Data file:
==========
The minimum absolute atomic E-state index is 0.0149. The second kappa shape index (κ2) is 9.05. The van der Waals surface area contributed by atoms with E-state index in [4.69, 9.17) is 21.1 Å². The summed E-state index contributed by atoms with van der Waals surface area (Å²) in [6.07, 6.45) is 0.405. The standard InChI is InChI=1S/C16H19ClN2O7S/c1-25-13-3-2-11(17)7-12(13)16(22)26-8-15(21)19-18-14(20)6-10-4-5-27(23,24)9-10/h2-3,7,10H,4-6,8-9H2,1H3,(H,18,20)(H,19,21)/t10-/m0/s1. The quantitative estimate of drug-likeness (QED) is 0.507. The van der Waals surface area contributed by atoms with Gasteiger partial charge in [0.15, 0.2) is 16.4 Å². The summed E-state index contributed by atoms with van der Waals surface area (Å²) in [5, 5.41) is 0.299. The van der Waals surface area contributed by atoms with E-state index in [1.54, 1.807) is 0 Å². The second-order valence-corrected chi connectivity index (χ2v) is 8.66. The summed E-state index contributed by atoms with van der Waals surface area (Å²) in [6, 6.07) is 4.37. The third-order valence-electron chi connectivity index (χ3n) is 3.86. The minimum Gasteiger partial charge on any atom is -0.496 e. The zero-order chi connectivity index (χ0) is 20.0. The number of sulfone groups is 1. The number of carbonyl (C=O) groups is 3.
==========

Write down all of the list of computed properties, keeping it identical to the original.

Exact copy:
The minimum absolute atomic E-state index is 0.0149. The second kappa shape index (κ2) is 9.05. The van der Waals surface area contributed by atoms with E-state index in [4.69, 9.17) is 21.1 Å². The summed E-state index contributed by atoms with van der Waals surface area (Å²) in [6.07, 6.45) is 0.405. The standard InChI is InChI=1S/C16H19ClN2O7S/c1-25-13-3-2-11(17)7-12(13)16(22)26-8-15(21)19-18-14(20)6-10-4-5-27(23,24)9-10/h2-3,7,10H,4-6,8-9H2,1H3,(H,18,20)(H,19,21)/t10-/m0/s1. The quantitative estimate of drug-likeness (QED) is 0.507. The van der Waals surface area contributed by atoms with Gasteiger partial charge in [0.15, 0.2) is 16.4 Å². The summed E-state index contributed by atoms with van der Waals surface area (Å²) in [5, 5.41) is 0.299. The van der Waals surface area contributed by atoms with E-state index in [1.54, 1.807) is 0 Å². The second-order valence-corrected chi connectivity index (χ2v) is 8.66. The summed E-state index contributed by atoms with van der Waals surface area (Å²) in [6, 6.07) is 4.37. The third-order valence-electron chi connectivity index (χ3n) is 3.86. The minimum Gasteiger partial charge on any atom is -0.496 e. The zero-order chi connectivity index (χ0) is 20.0. The number of sulfone groups is 1. The number of carbonyl (C=O) groups is 3.